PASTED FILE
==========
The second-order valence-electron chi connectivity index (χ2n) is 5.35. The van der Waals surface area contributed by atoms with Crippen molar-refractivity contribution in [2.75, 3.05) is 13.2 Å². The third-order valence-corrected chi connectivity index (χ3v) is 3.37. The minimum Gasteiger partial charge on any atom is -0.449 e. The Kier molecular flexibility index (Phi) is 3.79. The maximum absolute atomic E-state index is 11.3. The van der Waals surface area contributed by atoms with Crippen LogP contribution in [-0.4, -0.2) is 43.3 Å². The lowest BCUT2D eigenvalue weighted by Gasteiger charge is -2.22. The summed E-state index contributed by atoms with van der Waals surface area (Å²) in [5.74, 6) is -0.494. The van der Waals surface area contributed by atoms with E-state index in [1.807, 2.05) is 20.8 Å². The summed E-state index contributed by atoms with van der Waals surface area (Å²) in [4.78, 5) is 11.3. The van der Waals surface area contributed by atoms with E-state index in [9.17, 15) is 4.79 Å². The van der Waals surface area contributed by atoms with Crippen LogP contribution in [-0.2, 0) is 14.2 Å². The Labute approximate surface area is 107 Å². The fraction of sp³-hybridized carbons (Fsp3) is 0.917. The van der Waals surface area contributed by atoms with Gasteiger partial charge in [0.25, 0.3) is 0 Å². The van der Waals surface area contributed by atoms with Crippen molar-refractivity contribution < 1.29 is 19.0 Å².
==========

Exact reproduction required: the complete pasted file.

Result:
The second-order valence-electron chi connectivity index (χ2n) is 5.35. The van der Waals surface area contributed by atoms with Crippen molar-refractivity contribution in [2.75, 3.05) is 13.2 Å². The third-order valence-corrected chi connectivity index (χ3v) is 3.37. The minimum Gasteiger partial charge on any atom is -0.449 e. The Kier molecular flexibility index (Phi) is 3.79. The maximum absolute atomic E-state index is 11.3. The van der Waals surface area contributed by atoms with Crippen LogP contribution in [-0.4, -0.2) is 43.3 Å². The lowest BCUT2D eigenvalue weighted by Gasteiger charge is -2.22. The summed E-state index contributed by atoms with van der Waals surface area (Å²) in [5.74, 6) is -0.494. The van der Waals surface area contributed by atoms with E-state index in [1.807, 2.05) is 20.8 Å². The summed E-state index contributed by atoms with van der Waals surface area (Å²) in [4.78, 5) is 11.3. The van der Waals surface area contributed by atoms with E-state index in [9.17, 15) is 4.79 Å². The van der Waals surface area contributed by atoms with Crippen LogP contribution in [-0.2, 0) is 14.2 Å². The Labute approximate surface area is 107 Å². The fraction of sp³-hybridized carbons (Fsp3) is 0.917. The van der Waals surface area contributed by atoms with Gasteiger partial charge in [0.25, 0.3) is 0 Å². The van der Waals surface area contributed by atoms with Crippen molar-refractivity contribution < 1.29 is 19.0 Å².